MIMICKING BIRDS CREATES WAVES ON ‘LAYERS OF US’

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Mimicking Birds

With their freshman self-titled album ‘Mimicking Birds’ and sophomore album ‘Eons’ showcasing singer Nate Lacy’s eerie but soulful voice and the band’s eclectic folk sound, their newest album ‘Layers of Us’ solidifies their folk status while adding a new element of electric flair, keeping with the tone of their previous collections of work while continuing to experiment with different looping and recording methods. Originally started as a solo project by singer Lacy, it soon became a trio with additional band members Aaron Hanson on drums and percussion and Adam Trachsel on bass and keys, after signing with Glacial Pace Recordings in 2008. Their latest collective work mixes bright tones with melancholy electronics, keeping with their sometimes cheerful, but always avant-garde music.

Their first song “Dust Layers” opens with electric guitar quickly followed by the distant sound of Lacy’s voice and light drums. Electric distortion towards the middle of the song interrupts its tranquil atmosphere giving it an unnerving sense, but the drums keep it upbeat. “Another Time” picks up the pace, feeling similar to a classic rock ballad. Lacy’s stays much the same, helping cement the feeling that this is a Mimicking Birds song. Their next song, “Sunlight Daze”, is described by Lacy as giving off the sensation of “sun toned traveling” which is emphasized in the lyrics as well. He says, “[they] layered a wall of keyboards against a Latin drum and bass feel that propels [the song] into outer space, and crashes back to Earth”. Following their traveling sunbeam song is “Island shore”, a semi-tropical feeling rock song about internal exploding volcanoes. The song begins with electric guitar and what sounds like woodwind chimes in the background, which transports you to the deck of an island cottage getaway as Lacy sings over the track.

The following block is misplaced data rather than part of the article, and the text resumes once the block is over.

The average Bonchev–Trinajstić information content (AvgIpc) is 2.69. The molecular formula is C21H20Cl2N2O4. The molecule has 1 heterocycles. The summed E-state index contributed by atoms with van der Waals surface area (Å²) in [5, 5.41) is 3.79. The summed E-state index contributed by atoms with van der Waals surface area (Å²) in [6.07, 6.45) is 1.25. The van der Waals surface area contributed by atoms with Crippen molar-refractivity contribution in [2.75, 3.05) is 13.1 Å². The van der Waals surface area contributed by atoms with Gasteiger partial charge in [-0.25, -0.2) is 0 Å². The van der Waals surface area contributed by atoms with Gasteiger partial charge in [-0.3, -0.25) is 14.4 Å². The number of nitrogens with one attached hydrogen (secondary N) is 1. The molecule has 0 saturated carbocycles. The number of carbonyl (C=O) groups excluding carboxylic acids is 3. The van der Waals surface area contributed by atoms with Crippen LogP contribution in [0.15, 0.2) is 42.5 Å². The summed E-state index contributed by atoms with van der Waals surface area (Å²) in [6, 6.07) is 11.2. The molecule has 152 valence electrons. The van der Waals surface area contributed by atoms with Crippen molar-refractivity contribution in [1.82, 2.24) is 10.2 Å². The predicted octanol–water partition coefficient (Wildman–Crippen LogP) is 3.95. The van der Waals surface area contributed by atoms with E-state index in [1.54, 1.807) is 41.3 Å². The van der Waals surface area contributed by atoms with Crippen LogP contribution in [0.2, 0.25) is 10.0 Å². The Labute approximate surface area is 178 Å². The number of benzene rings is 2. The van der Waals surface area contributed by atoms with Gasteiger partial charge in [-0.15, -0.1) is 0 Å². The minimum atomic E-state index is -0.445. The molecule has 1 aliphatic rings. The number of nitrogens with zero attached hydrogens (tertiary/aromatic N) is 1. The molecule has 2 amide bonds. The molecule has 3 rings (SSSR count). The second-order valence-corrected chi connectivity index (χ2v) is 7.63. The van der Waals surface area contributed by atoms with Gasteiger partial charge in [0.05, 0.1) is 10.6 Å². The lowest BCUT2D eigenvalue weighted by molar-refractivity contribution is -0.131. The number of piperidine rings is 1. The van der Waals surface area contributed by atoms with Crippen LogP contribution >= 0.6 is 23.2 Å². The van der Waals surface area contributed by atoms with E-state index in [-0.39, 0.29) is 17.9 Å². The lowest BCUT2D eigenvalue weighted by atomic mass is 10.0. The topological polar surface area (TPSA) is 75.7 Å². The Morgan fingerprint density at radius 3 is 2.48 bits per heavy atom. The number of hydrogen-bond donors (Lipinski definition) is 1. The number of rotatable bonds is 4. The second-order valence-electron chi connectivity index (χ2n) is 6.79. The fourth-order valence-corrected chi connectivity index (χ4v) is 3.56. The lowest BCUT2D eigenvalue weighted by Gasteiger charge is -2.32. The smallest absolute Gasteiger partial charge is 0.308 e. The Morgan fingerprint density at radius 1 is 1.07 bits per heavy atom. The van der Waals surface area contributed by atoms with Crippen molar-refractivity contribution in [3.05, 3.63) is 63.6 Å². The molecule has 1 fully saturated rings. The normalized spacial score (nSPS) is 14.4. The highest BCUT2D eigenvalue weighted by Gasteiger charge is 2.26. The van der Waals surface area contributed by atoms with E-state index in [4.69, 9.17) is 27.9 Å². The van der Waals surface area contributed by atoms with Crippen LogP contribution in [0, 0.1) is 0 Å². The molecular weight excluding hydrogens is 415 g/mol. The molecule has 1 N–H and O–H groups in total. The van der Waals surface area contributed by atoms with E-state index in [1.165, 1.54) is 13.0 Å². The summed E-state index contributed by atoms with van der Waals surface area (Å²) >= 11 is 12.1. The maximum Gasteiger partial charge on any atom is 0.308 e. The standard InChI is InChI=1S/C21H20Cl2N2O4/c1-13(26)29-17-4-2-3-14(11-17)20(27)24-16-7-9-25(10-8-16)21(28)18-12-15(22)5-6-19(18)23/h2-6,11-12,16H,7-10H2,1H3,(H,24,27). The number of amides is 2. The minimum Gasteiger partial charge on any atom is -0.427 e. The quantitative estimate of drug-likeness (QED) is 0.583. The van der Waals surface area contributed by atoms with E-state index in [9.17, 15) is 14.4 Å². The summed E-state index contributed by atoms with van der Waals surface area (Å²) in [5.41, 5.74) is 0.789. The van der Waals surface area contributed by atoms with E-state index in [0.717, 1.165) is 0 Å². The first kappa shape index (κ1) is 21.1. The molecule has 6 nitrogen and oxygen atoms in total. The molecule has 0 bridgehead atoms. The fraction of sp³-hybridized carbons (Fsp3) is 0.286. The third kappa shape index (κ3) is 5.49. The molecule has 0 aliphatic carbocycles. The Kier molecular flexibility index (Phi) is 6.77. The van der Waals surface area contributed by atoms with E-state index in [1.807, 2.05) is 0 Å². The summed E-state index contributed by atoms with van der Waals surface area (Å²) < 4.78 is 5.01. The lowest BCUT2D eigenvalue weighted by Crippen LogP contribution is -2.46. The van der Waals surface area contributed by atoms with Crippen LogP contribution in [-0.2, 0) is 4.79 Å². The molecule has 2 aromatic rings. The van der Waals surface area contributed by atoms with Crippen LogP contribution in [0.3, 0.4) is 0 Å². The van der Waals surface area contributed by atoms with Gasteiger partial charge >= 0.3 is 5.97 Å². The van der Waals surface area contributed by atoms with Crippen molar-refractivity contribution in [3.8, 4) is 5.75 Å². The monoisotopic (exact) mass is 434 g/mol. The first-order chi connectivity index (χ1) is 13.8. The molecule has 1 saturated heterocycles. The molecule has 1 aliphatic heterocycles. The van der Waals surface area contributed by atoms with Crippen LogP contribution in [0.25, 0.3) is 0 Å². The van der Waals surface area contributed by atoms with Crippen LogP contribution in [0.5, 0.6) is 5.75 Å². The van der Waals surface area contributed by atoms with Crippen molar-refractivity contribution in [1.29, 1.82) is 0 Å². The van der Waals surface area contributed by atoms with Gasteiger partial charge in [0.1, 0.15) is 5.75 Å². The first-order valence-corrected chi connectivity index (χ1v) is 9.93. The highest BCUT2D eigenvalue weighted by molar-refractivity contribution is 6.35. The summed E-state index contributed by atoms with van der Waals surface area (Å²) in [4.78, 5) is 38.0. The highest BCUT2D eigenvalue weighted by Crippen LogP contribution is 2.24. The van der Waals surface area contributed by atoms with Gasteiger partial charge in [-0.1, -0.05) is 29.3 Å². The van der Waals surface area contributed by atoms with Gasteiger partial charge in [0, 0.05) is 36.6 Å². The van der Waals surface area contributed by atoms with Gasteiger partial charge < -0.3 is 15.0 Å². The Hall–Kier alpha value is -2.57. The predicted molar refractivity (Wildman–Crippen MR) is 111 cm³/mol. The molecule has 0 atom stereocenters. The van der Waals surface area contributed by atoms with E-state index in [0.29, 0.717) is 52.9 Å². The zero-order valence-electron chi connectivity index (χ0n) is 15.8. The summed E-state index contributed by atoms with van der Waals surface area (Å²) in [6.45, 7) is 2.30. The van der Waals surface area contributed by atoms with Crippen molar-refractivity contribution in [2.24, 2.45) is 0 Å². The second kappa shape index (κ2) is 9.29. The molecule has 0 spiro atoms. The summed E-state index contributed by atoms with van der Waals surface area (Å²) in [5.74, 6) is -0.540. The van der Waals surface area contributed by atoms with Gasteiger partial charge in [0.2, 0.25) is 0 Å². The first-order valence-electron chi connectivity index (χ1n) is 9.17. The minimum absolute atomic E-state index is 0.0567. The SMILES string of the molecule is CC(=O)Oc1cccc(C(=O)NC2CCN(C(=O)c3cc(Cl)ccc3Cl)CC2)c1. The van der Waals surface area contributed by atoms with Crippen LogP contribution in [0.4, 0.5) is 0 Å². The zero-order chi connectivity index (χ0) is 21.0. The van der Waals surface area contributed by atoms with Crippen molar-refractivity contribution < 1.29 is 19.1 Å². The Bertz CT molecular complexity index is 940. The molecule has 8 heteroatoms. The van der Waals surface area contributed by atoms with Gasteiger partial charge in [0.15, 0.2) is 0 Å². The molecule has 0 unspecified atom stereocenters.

One of Mimicking Birds greatest traits is their ability to translate the feeling and emotion behind the title of the song into the music, which they do incredibly with their song “Great Wave”. Opening with long guitar notes and high pitched electronics, you feel as if you are taking off from the shore on a ship, heading out to sea, as Lacy swiftly sings lyrics over the song. Coming to the chorus, Lacy repeats the words “the great wave” but prolongs it as if he himself is imitating the ebb and flow of the ocean as swells form and waves crash. Finally, drums kick in as the synths build to a loud crescendo and you feel as if the ship is watching the ocean build into a large wave that is about to come crashing down on you, submerging you beneath the sea. The drums stop and the synths slow and Lacy repeats the chorus, bringing the ocean to a still once again. Returning to their grassroots, their next song, “A part” opens with a banjo followed by drums. Lacy’s singing remains the same – smooth, slow and soulful. “Belongings” is a synth love ballad that Lacy sees as conveying “the perspective that we are all here functioning as part of a larger entity”. “Lumens” returns to a slow acoustic guitar tone, accompanied by synths. “Time to Waste” is short and sweet at 1:05, and feels like a short break before their final song, “One Eyed Jack”, which returns to a more rock electric feel, ending with the sounds of a flock of birds calling out to one another.

Although not as folk rock as their previous albums, ‘Layers of Us‘ may see Mimicking Birds attracting a new set of fans with their soulful electric sound and Lacy’s voice that reminds one of Icelandic band Sigur Ross’s singer Jonsi.

Mimicking Birds will be touring much of 2018 with a stop in Los Angeles on February 11th at the Teragram Ballroom. For tickets, click here!

To preorder Mimicking Bird’s new album ‘Layers of Us‘, click here!

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